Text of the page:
The authors thank the Biobank of the Department of Medicine V for processing patient samples. The authors thank the data manager and the laboratory staff of the Department of Medicine, the Department of Nephrology, the Department of Infectious Diseases, Virology, Heidelberg University Hospital, and the Immune Monitoring Unit, German Cancer Research Center. N.L. was supported by a Heidelberg School of Oncology (HSO2) fellowship from the National Center for Tumor Diseases (NCT) Heidelberg. C.S. is funded by the Physician Scientist Program of the Heidelberg Faculty of Medicine. L.B. is funded by the Rahel Goitein-Straus Program of the Heidelberg Faculty of Medicine. S.D. was supported by a grant from the Hairy Cell Leukemia Foundation, Heidelberg Research Centre for Molecular Medicine (HRCMM) and an e:med BMBF junior group grant and DFG through the SFB873 (project B7). Work by C.M.-T. on COVID-19 was partially funded by the BMBF 01KI20152.
Contribution: N.L. and S.D. initiated and designed the study; N.L., P.-M.B., I.K., J.M., and P.D. collected clinical data; C.S. and L.B. performed the measurement of neutralizing antibodies; P.S. performed the serologic antibody testing; I.P. performed and analyzed the cellular T-cell testing; N.L. and S.D. analyzed data and performed statistical analysis; N.L., S.D., C.S., and I.P. wrote the paper; and N.L., C.S., L.B., P.-M.B., I.K., J.M., P.S., H.-G.K., C.M.-T., P.D., and S.D. edited the manuscript.
Conflict-of-interest disclosure: N.L.: Takeda and Roche: Honoraria. P.S.: Janssen-Cilag: consultancy; MSD Sharp & Dohme: consultancy. C.M.-T.: Pfizer: Membership on an entity's Board of Directors or advisory committees, Research Funding; Janssen-Cilag Gmbh: Membership on an entity's Board of Directors or advisory committees; Deutsche Krebshilfe, BMBF, Deutsche Forschungsgemeinschaft, Wilhelm-Sander-Stiftung, Jose-Carreras-Siftung, Bayer AG, Daiichi Sankyo, BiolineRx: Research Funding. I.K.: Janssen: training and travel grant. J.M.: BMS: travel support; MSD: travel support; Takeda: travel support. P.D.: AbbVie: Consultancy, Speakers Bureau; AstraZeneca: Consultancy, Speakers Bureau; bluebird bio: Consultancy; BMS: Consultancy; Gilead: Consultancy, Speakers Bureau; Janssen: Consultancy; Novartis: Consultancy, Speakers Bureau; Riemser: Consultancy, Research Funding, Speakers Bureau. S.D.: Roche: Membership on an entity's Board of Directors or advisory committees; Janssen: Membership on an entity's Board of Directors or advisory committees, Research Funding; Celgene: Membership on an entity's Board of Directors or advisory committees; KITE: Membership on an entity's Board of Directors or advisory committees. The remaining authors declare no competing financial interests.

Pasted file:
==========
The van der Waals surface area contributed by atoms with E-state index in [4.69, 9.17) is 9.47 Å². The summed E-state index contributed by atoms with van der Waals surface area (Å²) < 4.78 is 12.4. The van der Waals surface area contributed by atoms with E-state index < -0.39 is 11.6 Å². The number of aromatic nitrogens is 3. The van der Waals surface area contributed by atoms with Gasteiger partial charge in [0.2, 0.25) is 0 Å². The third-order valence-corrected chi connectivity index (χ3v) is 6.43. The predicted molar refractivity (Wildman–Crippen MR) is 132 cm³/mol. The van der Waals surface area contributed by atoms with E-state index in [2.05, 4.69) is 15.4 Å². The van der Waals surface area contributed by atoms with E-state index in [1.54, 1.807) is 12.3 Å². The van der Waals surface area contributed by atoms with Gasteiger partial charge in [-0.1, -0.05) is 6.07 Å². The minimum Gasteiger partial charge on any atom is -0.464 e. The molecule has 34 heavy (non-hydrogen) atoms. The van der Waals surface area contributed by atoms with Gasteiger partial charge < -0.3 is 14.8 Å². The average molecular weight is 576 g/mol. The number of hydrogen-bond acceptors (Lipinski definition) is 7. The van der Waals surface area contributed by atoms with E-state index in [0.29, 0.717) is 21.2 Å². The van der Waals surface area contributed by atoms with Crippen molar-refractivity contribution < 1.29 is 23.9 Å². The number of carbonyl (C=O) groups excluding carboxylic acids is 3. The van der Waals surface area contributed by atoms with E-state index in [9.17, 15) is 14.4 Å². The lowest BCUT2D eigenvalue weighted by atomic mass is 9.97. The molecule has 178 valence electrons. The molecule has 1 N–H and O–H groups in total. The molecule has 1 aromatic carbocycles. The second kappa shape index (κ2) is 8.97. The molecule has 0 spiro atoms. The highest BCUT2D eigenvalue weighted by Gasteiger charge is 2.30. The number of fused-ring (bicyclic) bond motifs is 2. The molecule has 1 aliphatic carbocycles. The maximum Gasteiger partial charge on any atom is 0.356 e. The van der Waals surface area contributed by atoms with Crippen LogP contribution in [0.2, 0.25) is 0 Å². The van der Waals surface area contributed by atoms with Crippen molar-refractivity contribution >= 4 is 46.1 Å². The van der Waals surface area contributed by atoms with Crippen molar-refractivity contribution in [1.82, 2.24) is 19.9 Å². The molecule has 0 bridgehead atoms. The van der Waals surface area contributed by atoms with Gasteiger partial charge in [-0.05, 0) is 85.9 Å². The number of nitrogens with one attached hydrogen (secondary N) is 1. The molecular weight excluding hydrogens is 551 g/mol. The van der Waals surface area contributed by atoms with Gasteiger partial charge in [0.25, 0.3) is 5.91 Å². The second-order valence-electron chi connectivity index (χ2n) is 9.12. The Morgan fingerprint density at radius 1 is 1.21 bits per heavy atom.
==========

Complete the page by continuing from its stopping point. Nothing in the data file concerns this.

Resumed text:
Correspondence: Sascha Dietrich, Department of Hematology, University Hospital of Heidelberg, Im Neuenheimer Feld 410, 69120 Heidelberg, Germany; e-mail: email@example.com.
The online version of this article contains a data supplement.
There is a Blood Commentary on this article in this issue.
I.P. and S.D. contributed equally to this study.